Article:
Groff and Sanchez turned again to Kolbe Windows & Doors. Sanchez noted, “First of all, they had been used by the homeowner in her previous remodel, so they provided a perfect match. In addition, they provided the shapes and sizes we were after to allow us to take advantage of the views and achieve the more contemporary aesthetic.”

We wanted it to feel a bit like a treehouse.

Continuing the architectural rhythm of the house, divided lite patterns adorn the ADU’s corner windows – the signature design feature. Inspired by the home’s main bedroom windows, the ADU window configurations are consistent with the bedroom, but in much larger sizes. On an even grander scale and view, clerestory windows span across the ADU’s corner windows, with divided lites on the yard-facing side.


Because of the ADU’s sloped ceiling, the clerestory unit facing the street needed to be triangular to follow the roof line. “We were really happy that Kolbe was able to craft the triangular window ‘slice’ to stretch the full width we wanted with a sharp acute angle. I was impressed at how tight they were able to get the glazing, maximizing the viewing area all the way to the corner,” marveled Sanchez.

We were really happy that Kolbe was able to craft the triangular window ‘slice’ to stretch the full width we wanted with a sharp acute angle.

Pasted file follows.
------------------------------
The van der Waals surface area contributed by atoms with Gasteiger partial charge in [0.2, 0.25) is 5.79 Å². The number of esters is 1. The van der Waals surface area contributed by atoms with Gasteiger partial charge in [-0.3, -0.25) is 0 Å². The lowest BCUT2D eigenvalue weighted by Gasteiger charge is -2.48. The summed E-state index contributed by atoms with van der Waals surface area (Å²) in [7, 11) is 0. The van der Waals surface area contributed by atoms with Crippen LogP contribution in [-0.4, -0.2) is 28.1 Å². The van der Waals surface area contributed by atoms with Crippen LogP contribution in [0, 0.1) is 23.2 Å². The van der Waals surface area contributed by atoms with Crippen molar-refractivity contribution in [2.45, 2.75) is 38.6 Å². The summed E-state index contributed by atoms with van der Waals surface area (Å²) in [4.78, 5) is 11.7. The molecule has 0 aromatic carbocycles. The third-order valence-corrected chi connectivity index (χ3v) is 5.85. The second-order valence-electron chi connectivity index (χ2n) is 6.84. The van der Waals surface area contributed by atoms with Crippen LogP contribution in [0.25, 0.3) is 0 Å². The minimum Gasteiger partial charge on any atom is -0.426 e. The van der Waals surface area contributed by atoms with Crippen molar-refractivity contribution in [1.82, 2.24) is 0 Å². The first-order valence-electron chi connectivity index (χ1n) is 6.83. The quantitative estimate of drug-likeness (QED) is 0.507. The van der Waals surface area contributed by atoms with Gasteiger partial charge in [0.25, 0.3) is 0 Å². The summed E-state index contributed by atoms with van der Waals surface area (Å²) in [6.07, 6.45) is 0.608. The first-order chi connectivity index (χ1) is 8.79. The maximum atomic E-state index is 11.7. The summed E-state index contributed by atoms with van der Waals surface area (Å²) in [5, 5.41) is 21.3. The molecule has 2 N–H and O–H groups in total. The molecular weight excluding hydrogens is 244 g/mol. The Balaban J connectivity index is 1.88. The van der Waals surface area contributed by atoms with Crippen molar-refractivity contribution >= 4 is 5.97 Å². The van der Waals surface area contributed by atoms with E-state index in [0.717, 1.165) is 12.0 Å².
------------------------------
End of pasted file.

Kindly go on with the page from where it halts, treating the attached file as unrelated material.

Next-Level Value


Much to her surprise, soon after construction of the ADU was completed, a dream opportunity presented itself across town. Groff decided to put her beloved 2,394-square-foot, four-bedroom, three-bath home with fully permitted ADU on the market.

Working with Jines Real Estate Group, the property was listed at $1,095,000. Within eight days, there were 39 qualified offers exceeding the asking price. In addition to being a beautiful home in a desirable neighborhood, the ADU definitely helped generate additional interest and investment from prospective buyers. The Oakland property sold for $2,400,000 – more than double the listed price.

Jines Real Estate Group’s lead agent, Nathan Jines explained, “The prospective buyers appreciated the personal, thoughtful and significant investment that Tiffin made in the renovation and the ADU expansion.” Jines observed, “With the pandemic, more people are considering where it is they want to live and work. Those who are able to, are primarily choosing to work from home. Many who looked at the ADU and the layout of the house, saw an amazing space that could fit their work-from-home needs, while being flexible for future changes as either a connected or separated studio.”
Sanchez concluded, “ADUs are a tool to provide affordable housing where nothing else may be available in that neighborhood, while increasing the value of a homeowner’s home. It’s a win-win.”